From AskArt: A Japanese landscape painter and printmaker, especially known for woodcuts, Hiroshi Yoshida was born in Kyusha or Kurema, Japan, and was much influenced by his adoptive father who was a painting teacher in the public schools. At age 19, he began art study in Kyoto with Tamura Skoryu, who did western style painting, which was becoming increasingly accepted in Japan. For three years Yoshida studied in Tokyo with Soyama Shotaro.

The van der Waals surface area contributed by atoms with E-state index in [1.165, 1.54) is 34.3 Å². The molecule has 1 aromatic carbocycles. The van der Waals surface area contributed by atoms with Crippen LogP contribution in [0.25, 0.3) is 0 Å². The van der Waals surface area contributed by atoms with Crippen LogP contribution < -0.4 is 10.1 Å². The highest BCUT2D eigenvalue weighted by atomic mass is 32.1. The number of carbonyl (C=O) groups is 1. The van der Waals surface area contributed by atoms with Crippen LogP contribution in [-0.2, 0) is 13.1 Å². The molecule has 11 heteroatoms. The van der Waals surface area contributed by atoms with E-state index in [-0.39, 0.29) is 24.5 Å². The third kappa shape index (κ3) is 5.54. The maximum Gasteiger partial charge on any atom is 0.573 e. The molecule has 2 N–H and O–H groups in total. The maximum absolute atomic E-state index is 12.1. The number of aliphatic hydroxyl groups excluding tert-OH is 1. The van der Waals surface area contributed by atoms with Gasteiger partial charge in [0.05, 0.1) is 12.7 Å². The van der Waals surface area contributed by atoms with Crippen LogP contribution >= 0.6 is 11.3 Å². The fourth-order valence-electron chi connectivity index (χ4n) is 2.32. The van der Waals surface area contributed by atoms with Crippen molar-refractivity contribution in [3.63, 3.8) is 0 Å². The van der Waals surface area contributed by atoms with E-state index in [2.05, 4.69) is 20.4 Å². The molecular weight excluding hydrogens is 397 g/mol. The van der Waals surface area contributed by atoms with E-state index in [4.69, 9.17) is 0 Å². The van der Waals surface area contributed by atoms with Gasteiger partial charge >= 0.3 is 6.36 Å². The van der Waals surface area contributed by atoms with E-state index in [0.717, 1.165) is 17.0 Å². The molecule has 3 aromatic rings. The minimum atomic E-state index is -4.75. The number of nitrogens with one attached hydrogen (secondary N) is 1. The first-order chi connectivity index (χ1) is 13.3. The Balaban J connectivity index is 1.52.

In 1899, he received his first recognition in America with an exhibition of his work at the Detroit Museum, later renamed the Detroit Institute of Art. During that period he traveled on the East Coast of the USA and in Europe. By the 1920s, in addition to oil and watercolor landscape painting, he was heavily involved in woodblock printmaking.
Referred to as Romantic Realism in western style, his artwork was heavily influenced by his travels in America. “Two Grand Canyon scenes indicate Yoshida’s presence in Arizona about 1925”. (Dawdy, 486)
His work is exhibited at the Fogg Museum at Harvard University, and numerous other museums including the Museum of Northern Arizona and the Minneapolis Institute of Art.